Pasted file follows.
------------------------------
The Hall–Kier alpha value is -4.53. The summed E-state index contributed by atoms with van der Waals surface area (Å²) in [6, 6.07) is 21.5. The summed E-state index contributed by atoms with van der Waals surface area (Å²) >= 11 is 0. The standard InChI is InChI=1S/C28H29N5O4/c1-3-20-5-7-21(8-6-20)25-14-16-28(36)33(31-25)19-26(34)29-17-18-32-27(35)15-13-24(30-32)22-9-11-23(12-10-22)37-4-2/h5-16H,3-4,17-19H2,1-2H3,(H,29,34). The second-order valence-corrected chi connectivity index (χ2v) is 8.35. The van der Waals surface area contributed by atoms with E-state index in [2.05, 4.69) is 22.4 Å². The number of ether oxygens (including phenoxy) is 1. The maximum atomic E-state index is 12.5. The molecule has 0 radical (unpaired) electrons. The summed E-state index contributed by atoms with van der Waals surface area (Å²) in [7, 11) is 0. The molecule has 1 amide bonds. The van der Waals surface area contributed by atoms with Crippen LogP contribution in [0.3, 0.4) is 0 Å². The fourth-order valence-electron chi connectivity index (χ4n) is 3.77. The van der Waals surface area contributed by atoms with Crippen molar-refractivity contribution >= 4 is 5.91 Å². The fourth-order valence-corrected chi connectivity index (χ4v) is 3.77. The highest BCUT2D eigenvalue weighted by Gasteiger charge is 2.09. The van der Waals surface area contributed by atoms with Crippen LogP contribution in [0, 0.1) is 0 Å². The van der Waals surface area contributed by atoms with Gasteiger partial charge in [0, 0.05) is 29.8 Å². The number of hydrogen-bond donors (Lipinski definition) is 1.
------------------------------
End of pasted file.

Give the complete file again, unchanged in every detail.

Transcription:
The Hall–Kier alpha value is -4.53. The summed E-state index contributed by atoms with van der Waals surface area (Å²) in [6, 6.07) is 21.5. The summed E-state index contributed by atoms with van der Waals surface area (Å²) >= 11 is 0. The standard InChI is InChI=1S/C28H29N5O4/c1-3-20-5-7-21(8-6-20)25-14-16-28(36)33(31-25)19-26(34)29-17-18-32-27(35)15-13-24(30-32)22-9-11-23(12-10-22)37-4-2/h5-16H,3-4,17-19H2,1-2H3,(H,29,34). The second-order valence-corrected chi connectivity index (χ2v) is 8.35. The van der Waals surface area contributed by atoms with E-state index in [2.05, 4.69) is 22.4 Å². The number of ether oxygens (including phenoxy) is 1. The maximum atomic E-state index is 12.5. The molecule has 0 radical (unpaired) electrons. The summed E-state index contributed by atoms with van der Waals surface area (Å²) in [7, 11) is 0. The molecule has 1 amide bonds. The van der Waals surface area contributed by atoms with Crippen LogP contribution in [0.3, 0.4) is 0 Å². The fourth-order valence-electron chi connectivity index (χ4n) is 3.77. The van der Waals surface area contributed by atoms with Crippen molar-refractivity contribution >= 4 is 5.91 Å². The fourth-order valence-corrected chi connectivity index (χ4v) is 3.77. The highest BCUT2D eigenvalue weighted by Gasteiger charge is 2.09. The van der Waals surface area contributed by atoms with Crippen LogP contribution in [0, 0.1) is 0 Å². The van der Waals surface area contributed by atoms with Gasteiger partial charge in [0, 0.05) is 29.8 Å². The number of hydrogen-bond donors (Lipinski definition) is 1.